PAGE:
Some agencies receive significantly different marks for different functions. For example, scores for the way IRS handles audits fall below those for its issuing of refunds and, while most groups say that the SSA capably issues Social Security cards, they are less confident in the agency’s ability to protect the system from cheaters.

Despite small differences between constituent groups and among the agencies, the survey shows that — with the exception of the EPA — most constituent groups think their agencies successfully achieve their core functions. Constituents are much less enthusiastic, however, about the process by which the agencies attain this success.

Administrative Complaints

The agencies get generally poor ratings for how well they carry out their administrative tasks. The constituent groups criticize the agencies for working too slowly and making their rules and forms too complicated. While the IRS is seen as doing a good job in collecting taxes and issuing refunds, it does so in an unnecessarily bureaucratic way, constituents say. Similarly, the FDA is rated highly for ensuring food and drugs are safe, but only after taking too long and implementing complicated rules. Constituent groups disagree on much, but they all give relatively low scores to agency administrative practices.

For example, roughly eight-in-ten taxpayers, business tax officers and tax professionals agree that IRS rules and forms are more complicated than necessary. Similar frustrations are expressed by most constituents of the FDA, the EPA, the FAA, and the SSA.

Customer Service Success

Discontent with the bureaucracy does not extend to dissatisfaction with the agencies’ employees, however. Constituents give agencies relatively high marks in their dealings with the public. Majorities in each group say the agency’s employees are courteous and professional. Most say the agencies are reasonably easy to get in touch with and make an effort to help constituents understand rules and forms.

Among the agencies, customer service evaluations of the Federal Aviation Administration are the most glowing. Overwhelming majorities of regulatory officers at aircraft manufacturers (88%), recreational and commercial pilots (81%) and unionized air traffic controllers (94%) say that FAA employees are courteous and professional. Large majorities of these same groups also say that the agency is responsive to questions and concerns. Frequent fliers are less complimentary on both counts.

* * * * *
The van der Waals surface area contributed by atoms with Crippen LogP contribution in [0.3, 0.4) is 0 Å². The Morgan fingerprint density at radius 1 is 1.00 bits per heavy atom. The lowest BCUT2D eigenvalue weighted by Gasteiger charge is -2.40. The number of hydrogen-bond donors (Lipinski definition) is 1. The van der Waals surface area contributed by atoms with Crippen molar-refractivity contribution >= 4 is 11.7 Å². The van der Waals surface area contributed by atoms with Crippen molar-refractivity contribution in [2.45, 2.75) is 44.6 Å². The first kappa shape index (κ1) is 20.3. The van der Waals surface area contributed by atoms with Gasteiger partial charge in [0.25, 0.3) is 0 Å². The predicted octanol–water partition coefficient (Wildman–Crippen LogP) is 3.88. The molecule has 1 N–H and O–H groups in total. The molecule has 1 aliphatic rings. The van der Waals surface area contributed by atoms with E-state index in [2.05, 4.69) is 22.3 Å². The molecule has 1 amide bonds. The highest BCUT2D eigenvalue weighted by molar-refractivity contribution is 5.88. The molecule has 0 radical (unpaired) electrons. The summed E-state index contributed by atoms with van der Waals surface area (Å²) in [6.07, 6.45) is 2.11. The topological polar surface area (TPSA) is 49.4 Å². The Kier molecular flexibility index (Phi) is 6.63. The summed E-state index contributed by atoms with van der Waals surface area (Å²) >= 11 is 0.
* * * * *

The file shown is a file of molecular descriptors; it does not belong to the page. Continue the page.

Even the IRS, which receives lower marks for accessibility, is lauded for its customer service: Majorities in each of the constituent groups give IRS employees kudos for their manners and professionalism.

Good Marks for Technical Merit

In general, constituents of the three regulatory agencies (the FDA, EPA and FAA) are reasonably satisfied with the agencies’ technical capability and their resulting policy decisions. At least three-quarters of each group involved with the FDA say the agency bases its decisions on good science and solid majorities say that the FAA does not make air safety problems appear worse than they are. Scores for the EPA are slightly less glowing ­ and vary considerably from constituency to constituency with advocates much more supportive than businesses.

But praise for the technical competence of the FAA and the FDA is not uniform. While nearly all groups support the FDA’s use of “good science” to make decisions, constituents are divided as to whether the agency is too cautious when making product safety decisions. Similarly, only slim majorities of airline business officers and frequent fliers, and even fewer pilots and air traffic controllers, think that the FAA keeps up with the latest technological advances.

Moreover, constituent groups also accuse the agencies of petty or punitive regulation. Majorities in each group complain that the agencies frequently get bogged down in unnecessary details. And many say that these agencies often appear to be more interested in issuing penalties than solving problems.

Allegations of Favoritism

Views of agencies’ fairness and honesty are mixed. While most constituent groups say that the agencies are respectful of rights and can be trusted not to cheat someone out of money or to certify unsafe practices or products, some do express concern about favoritism.